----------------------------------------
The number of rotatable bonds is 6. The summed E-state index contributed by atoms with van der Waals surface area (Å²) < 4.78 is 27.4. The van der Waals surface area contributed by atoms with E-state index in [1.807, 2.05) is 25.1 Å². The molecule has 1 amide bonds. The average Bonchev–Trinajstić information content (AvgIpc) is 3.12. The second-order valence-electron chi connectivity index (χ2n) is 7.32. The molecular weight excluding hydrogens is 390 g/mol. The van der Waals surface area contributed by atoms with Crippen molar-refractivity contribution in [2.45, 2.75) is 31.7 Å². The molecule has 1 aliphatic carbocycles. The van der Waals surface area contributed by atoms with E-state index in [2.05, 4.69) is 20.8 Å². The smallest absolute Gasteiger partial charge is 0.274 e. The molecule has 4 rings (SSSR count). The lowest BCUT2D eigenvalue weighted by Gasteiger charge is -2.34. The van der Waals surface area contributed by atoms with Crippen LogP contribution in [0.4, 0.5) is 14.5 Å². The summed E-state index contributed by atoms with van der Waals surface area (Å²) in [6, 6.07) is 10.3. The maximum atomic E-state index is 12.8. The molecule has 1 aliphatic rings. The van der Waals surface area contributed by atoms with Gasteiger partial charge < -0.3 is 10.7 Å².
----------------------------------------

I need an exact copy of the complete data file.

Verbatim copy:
The number of rotatable bonds is 6. The summed E-state index contributed by atoms with van der Waals surface area (Å²) < 4.78 is 27.4. The van der Waals surface area contributed by atoms with E-state index in [1.807, 2.05) is 25.1 Å². The molecule has 1 amide bonds. The average Bonchev–Trinajstić information content (AvgIpc) is 3.12. The second-order valence-electron chi connectivity index (χ2n) is 7.32. The molecular weight excluding hydrogens is 390 g/mol. The van der Waals surface area contributed by atoms with Crippen molar-refractivity contribution in [2.45, 2.75) is 31.7 Å². The molecule has 1 aliphatic carbocycles. The van der Waals surface area contributed by atoms with E-state index in [2.05, 4.69) is 20.8 Å². The smallest absolute Gasteiger partial charge is 0.274 e. The molecule has 4 rings (SSSR count). The lowest BCUT2D eigenvalue weighted by Gasteiger charge is -2.34. The van der Waals surface area contributed by atoms with Crippen LogP contribution in [0.4, 0.5) is 14.5 Å². The summed E-state index contributed by atoms with van der Waals surface area (Å²) in [6, 6.07) is 10.3. The maximum atomic E-state index is 12.8. The molecule has 1 aliphatic rings. The van der Waals surface area contributed by atoms with Gasteiger partial charge < -0.3 is 10.7 Å².